The origins of Protestant denominations south of the border lie in the establishment of colonial churches in non-Roman Catholic nations. Before 1800, there is little emphasis on evangelism among non-colonists, national church planting and training of non-colonial leaders. Missions were more of an exception than the rule. Protestantism in North America fared somewhat better in evangelization of the Indians and African Americans, however, both the conquest of the West and the vile institution of slavery were great hindrances, if not contradictory to the mission task.
Charles Spurgeon observed: “Someone asked ‘Will the heathen who have never heard the Gospel be saved?’ It is more a question with me whether we, who have the Gospel and fail to give it to those who have not, can be saved.”
Renewed Mission Efforts
What the Catholic and Protestant denominational efforts could not accomplish in missions, the mission societies, renewal groups and new denominations would. The Moravians undertook, with great suffering and loss of life, the evangelization and building of the church amongst the non-colonists in St. Thomas starting in 1732 and Surinam in 1735. In eighteenth-century North America, Protestants such as David Brainerd and Jonathan Edwards began to evangelize among the Indians. Baptists and Methodists brought new missions zeal to newly opening fields. Also noteworthy is the Scottish Missions Society, which started to work with the Jamaican slaves in 1800. Bible Societies became active in Bible distribution as well as educational efforts. In North America the African American church began to develop into large and significant religious and cultural movements.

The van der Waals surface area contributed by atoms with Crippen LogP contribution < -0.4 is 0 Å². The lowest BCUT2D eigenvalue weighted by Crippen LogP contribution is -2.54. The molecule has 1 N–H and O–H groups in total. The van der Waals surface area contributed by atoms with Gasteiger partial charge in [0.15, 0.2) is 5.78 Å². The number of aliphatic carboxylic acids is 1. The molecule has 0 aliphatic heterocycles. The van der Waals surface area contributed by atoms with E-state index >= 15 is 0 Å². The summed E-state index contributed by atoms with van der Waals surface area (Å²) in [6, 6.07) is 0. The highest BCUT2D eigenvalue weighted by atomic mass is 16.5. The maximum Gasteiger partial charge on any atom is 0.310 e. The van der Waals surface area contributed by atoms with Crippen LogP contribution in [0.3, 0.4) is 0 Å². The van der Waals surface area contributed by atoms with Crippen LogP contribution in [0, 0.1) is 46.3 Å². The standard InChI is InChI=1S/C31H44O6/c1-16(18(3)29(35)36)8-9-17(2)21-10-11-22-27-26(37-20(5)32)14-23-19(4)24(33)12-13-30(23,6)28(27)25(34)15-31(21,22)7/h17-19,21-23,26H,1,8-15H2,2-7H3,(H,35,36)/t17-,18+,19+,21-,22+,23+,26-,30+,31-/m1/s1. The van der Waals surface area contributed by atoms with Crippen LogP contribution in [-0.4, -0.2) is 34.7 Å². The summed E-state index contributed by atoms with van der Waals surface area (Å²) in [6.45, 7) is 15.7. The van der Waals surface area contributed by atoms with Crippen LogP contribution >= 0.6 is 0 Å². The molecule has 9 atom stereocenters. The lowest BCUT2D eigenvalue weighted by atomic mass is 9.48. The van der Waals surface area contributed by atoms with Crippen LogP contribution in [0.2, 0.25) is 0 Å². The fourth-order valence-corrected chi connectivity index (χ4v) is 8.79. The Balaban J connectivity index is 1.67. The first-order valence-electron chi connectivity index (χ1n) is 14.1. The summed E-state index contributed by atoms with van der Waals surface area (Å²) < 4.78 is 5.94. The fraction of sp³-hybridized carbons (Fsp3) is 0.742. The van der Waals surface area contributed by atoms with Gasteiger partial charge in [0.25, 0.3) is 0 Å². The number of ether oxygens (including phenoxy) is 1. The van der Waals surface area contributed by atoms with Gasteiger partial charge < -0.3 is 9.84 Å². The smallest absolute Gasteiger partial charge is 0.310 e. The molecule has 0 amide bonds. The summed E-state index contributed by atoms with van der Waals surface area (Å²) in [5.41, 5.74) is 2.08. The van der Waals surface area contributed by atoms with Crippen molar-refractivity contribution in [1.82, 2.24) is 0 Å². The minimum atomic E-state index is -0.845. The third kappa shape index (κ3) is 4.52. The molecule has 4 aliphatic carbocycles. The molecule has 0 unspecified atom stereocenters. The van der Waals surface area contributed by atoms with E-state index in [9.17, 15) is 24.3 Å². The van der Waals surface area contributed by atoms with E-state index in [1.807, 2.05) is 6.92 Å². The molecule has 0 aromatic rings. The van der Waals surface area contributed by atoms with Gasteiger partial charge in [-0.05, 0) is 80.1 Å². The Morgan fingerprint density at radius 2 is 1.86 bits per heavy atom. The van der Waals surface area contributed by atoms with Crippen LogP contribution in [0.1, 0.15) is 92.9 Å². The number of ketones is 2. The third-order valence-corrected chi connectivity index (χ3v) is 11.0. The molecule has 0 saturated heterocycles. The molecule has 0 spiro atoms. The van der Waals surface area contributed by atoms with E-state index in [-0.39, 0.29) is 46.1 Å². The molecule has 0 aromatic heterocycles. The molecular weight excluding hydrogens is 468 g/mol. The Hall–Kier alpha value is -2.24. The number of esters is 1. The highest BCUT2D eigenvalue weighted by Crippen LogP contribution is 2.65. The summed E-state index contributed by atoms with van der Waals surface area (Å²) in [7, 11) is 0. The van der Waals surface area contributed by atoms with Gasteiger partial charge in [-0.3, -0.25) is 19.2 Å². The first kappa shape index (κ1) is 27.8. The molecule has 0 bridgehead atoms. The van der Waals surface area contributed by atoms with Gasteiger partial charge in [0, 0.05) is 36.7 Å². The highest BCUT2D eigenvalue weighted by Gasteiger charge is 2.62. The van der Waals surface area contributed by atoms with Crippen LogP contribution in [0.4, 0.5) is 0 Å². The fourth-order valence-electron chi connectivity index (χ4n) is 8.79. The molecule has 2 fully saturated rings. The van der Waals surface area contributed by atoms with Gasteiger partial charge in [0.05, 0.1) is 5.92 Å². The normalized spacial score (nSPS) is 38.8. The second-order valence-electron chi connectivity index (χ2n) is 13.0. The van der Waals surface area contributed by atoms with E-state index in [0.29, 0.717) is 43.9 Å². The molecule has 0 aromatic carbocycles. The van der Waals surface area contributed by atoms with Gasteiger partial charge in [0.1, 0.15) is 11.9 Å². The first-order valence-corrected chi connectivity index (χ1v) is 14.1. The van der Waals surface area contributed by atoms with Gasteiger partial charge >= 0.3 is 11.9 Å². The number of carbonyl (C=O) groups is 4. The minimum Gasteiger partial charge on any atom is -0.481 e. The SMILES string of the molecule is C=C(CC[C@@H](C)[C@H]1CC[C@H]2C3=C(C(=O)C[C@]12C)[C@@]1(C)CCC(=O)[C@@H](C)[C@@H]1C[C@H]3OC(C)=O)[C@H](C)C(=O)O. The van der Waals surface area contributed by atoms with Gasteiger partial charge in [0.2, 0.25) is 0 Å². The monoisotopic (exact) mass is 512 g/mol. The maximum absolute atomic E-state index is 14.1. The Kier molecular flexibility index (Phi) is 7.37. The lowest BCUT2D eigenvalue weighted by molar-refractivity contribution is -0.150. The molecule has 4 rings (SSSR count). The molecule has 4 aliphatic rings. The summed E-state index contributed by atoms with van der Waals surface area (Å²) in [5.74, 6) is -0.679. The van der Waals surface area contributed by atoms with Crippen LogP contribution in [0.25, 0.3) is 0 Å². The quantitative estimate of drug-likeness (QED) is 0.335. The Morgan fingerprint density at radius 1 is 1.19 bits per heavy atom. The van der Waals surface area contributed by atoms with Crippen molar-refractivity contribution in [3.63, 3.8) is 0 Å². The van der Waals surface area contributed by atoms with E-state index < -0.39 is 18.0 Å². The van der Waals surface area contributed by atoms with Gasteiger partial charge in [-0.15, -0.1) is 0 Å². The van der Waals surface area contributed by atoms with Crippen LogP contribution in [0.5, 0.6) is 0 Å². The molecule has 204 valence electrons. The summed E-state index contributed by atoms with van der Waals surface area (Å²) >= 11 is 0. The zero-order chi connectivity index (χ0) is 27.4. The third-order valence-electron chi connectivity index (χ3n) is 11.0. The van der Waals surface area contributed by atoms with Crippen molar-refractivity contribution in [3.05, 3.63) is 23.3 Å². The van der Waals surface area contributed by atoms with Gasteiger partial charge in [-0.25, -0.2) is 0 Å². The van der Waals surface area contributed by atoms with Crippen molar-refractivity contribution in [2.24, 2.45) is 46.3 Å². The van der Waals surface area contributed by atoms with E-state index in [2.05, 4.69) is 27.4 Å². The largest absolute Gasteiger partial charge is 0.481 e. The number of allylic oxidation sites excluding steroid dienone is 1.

Today, the largest Reformed church south of the border is the African-Caribbean Christian Reformed Church in the Dominican Republic, which started in 1980. So we see that the church in the Americas is experiencing growth, but how much of it is Christ centered, biblically based, Spirit given, and glorifying to the Father? Like in the past, are we seeing the growth of the true church or growth of the misdirected false church? Even more profound is the question that after nearly half a millennium of the church coming to the southern Americas, why are there so few theologically Reformed churches and leaders in most of these nations? If classical Reformed theology is the best way to express biblical theology, should not this theology be leading the way toward biblical church growth?
What is amazing about God’s sovereign grace is that God still gives opportunity for genuine repentance and renewed involvement in missions after so many years of misdirection. The history of the origin and development of Presbyterian and Reformed churches south of the border shows that if American churches are not involved in evangelism, church planting, and local church leadership training among all people groups, then God will raise up other Christians to do such work. He will be exalted among the nations, He will inherit what rightfully belongs to Him, and He will do it according to Christ, the Word, the Spirit, and through His body, the church. He repeatedly calls us to preach, teach and serve according to His ways and throughout the whole world. The mission church in the Americas continues as a sign of God’s sovereign grace until the Lord returns. This is our hope as we participate in God’s mission church.